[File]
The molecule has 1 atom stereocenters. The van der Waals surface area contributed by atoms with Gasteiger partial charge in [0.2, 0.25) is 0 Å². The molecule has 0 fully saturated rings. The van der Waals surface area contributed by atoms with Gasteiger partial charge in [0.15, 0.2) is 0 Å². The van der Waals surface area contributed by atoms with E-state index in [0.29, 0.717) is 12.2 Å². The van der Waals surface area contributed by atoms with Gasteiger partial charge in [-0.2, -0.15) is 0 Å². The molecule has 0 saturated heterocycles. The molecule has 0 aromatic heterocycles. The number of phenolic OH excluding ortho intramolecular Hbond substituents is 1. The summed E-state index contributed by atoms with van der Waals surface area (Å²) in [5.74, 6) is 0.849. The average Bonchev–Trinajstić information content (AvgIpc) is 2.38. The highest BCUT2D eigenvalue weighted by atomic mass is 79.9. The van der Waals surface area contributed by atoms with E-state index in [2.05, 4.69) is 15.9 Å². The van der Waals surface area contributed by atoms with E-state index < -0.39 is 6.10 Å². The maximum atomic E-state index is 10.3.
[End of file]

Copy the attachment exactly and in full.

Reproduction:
The molecule has 1 atom stereocenters. The van der Waals surface area contributed by atoms with Gasteiger partial charge in [0.2, 0.25) is 0 Å². The molecule has 0 fully saturated rings. The van der Waals surface area contributed by atoms with Gasteiger partial charge in [0.15, 0.2) is 0 Å². The van der Waals surface area contributed by atoms with E-state index in [0.29, 0.717) is 12.2 Å². The van der Waals surface area contributed by atoms with Gasteiger partial charge in [-0.2, -0.15) is 0 Å². The molecule has 0 saturated heterocycles. The molecule has 0 aromatic heterocycles. The number of phenolic OH excluding ortho intramolecular Hbond substituents is 1. The summed E-state index contributed by atoms with van der Waals surface area (Å²) in [5.74, 6) is 0.849. The average Bonchev–Trinajstić information content (AvgIpc) is 2.38. The highest BCUT2D eigenvalue weighted by atomic mass is 79.9. The van der Waals surface area contributed by atoms with E-state index in [2.05, 4.69) is 15.9 Å². The van der Waals surface area contributed by atoms with E-state index < -0.39 is 6.10 Å². The maximum atomic E-state index is 10.3.